Misuse of Reserve Privileges Can Lead To Conflict

The rest of the world is keenly aware of the U.S. debt problem and leaders of China, Russia, Brazil, India spin the prospect of a new “BRIC”- Brazil, Russia, India and China-trading currency. World events, however, debunk the myth of a viable competitor right now. China’s property sector smells like the U.S. real estate market in 2008. Russia just negotiated a truce with a mercenary army threatening a coup, and Brazil is having a bout of South America inflation. Only the Indian Rupee seems somewhat stable, but it is considered less valuable than the U.S. Dollar even after the Fitch downgrade.

Modern Monetary Theory taken to its extreme could make the price of commodities settled in USD $10x what the rest of the world is paying today. A monetary alliance of nuclear powers like Russia, China, North Korea, India, Pakistan, Iran and Brazil could reset the world economic order by issuing its own stablecoin to replace the dollar. While this seems a remote possibility right now there are plenty of world economies that are controlled by dictators that may be willing to protect their money with their nukes and their armies.

In any event the “exorbitant privilege” of having the world’s reserve currency is meant to come with an equal share of financial responsibly. Instead we have a new monetary theory that is as dangerous as flipping off our enemies and competitors.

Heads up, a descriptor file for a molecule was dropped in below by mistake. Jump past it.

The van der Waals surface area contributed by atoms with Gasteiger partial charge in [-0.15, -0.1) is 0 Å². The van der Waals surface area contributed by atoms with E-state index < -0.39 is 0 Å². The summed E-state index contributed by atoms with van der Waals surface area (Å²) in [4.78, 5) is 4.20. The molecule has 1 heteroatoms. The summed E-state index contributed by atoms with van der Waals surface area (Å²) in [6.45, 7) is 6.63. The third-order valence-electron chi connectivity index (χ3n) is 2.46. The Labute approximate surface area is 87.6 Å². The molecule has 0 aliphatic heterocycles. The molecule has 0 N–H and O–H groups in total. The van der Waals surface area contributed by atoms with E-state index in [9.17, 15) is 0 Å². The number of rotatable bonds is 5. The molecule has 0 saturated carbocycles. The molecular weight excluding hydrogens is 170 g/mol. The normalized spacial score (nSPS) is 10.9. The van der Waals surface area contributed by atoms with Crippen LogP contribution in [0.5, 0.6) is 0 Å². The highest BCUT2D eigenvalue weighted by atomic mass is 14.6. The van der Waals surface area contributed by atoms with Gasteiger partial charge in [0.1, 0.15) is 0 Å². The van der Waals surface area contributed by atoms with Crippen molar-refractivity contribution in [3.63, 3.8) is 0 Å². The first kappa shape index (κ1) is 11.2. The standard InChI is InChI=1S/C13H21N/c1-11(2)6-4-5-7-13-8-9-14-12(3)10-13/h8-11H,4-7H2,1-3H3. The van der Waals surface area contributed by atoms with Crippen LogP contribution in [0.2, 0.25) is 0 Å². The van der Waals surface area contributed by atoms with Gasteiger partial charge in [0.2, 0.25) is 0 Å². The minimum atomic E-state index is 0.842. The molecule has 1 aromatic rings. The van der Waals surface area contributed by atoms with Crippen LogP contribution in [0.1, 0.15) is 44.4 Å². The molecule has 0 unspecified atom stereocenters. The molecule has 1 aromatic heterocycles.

The above commentary is for informational purposes only.  Not intended as legal or investment advice or a recommendation of any particular security or strategy. Information prepared from third-party sources is believed to be reliable though its accuracy is not guaranteed. Opinions expressed in this commentary reflect subjective judgments based on conditions at the time of writing and are subject to change without notice.

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Rob McCreary

Rob McCreary has more than 40 years of transactional experience as an attorney, investment banker and private equity fund manager, and has spent his career in building entrepreneurial organizations with successful track records. Founder and chairman of CW Industrial Partners (originally CapitalWorks, LLC), he is responsible for developing and maintaining senior relationships with investors and portfolio governance.

This blog represents the views of Rob McCreary and do not reflect those of CW Industrial Partners or its employees. This blog is not intended as investment advice. Any discussion of a specific security is for illustrative purposes only and should not be relied upon as indicative of such security’s current or future value. Readers should consult with their own financial advisors before making an investment decision.